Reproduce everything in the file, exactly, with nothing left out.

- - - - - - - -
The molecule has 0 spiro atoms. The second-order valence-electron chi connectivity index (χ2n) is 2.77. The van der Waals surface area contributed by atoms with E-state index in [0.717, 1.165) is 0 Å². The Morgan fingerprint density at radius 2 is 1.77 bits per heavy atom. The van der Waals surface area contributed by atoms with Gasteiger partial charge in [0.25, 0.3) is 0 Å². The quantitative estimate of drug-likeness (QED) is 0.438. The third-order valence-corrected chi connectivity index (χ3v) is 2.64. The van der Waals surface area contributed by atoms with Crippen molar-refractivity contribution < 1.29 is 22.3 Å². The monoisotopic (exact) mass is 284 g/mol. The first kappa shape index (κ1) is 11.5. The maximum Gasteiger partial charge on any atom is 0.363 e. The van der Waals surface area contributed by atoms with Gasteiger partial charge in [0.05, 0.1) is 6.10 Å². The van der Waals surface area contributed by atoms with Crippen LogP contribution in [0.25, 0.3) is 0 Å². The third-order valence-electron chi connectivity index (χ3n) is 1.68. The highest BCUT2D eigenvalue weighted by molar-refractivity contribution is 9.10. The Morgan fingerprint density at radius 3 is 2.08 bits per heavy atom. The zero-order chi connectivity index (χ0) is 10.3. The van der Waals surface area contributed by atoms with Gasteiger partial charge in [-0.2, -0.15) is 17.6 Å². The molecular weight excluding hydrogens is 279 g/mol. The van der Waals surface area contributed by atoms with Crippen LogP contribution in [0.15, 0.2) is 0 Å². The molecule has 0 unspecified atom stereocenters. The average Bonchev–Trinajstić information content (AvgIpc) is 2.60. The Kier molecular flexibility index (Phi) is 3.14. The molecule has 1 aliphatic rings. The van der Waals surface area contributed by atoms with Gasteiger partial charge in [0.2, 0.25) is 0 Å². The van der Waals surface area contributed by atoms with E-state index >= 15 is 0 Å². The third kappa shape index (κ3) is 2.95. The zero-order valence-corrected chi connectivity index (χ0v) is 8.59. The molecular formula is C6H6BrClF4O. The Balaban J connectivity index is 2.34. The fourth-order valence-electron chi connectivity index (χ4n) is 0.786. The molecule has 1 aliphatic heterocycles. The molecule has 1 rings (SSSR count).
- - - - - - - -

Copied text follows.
The molecule has 0 spiro atoms. The second-order valence-electron chi connectivity index (χ2n) is 2.77. The van der Waals surface area contributed by atoms with E-state index in [0.717, 1.165) is 0 Å². The Morgan fingerprint density at radius 2 is 1.77 bits per heavy atom. The van der Waals surface area contributed by atoms with Gasteiger partial charge in [0.25, 0.3) is 0 Å². The quantitative estimate of drug-likeness (QED) is 0.438. The third-order valence-corrected chi connectivity index (χ3v) is 2.64. The van der Waals surface area contributed by atoms with Crippen molar-refractivity contribution < 1.29 is 22.3 Å². The monoisotopic (exact) mass is 284 g/mol. The first kappa shape index (κ1) is 11.5. The maximum Gasteiger partial charge on any atom is 0.363 e. The van der Waals surface area contributed by atoms with Gasteiger partial charge in [0.05, 0.1) is 6.10 Å². The van der Waals surface area contributed by atoms with Crippen LogP contribution in [0.25, 0.3) is 0 Å². The third-order valence-electron chi connectivity index (χ3n) is 1.68. The highest BCUT2D eigenvalue weighted by molar-refractivity contribution is 9.10. The Morgan fingerprint density at radius 3 is 2.08 bits per heavy atom. The zero-order chi connectivity index (χ0) is 10.3. The van der Waals surface area contributed by atoms with Gasteiger partial charge in [-0.2, -0.15) is 17.6 Å². The molecular weight excluding hydrogens is 279 g/mol. The van der Waals surface area contributed by atoms with Crippen LogP contribution in [0.15, 0.2) is 0 Å². The molecule has 0 unspecified atom stereocenters. The average Bonchev–Trinajstić information content (AvgIpc) is 2.60. The Kier molecular flexibility index (Phi) is 3.14. The molecule has 1 aliphatic rings. The van der Waals surface area contributed by atoms with Gasteiger partial charge in [0.2, 0.25) is 0 Å². The van der Waals surface area contributed by atoms with E-state index >= 15 is 0 Å². The third kappa shape index (κ3) is 2.95. The zero-order valence-corrected chi connectivity index (χ0v) is 8.59. The molecular formula is C6H6BrClF4O. The Balaban J connectivity index is 2.34. The fourth-order valence-electron chi connectivity index (χ4n) is 0.786. The molecule has 1 aliphatic heterocycles. The molecule has 1 rings (SSSR count).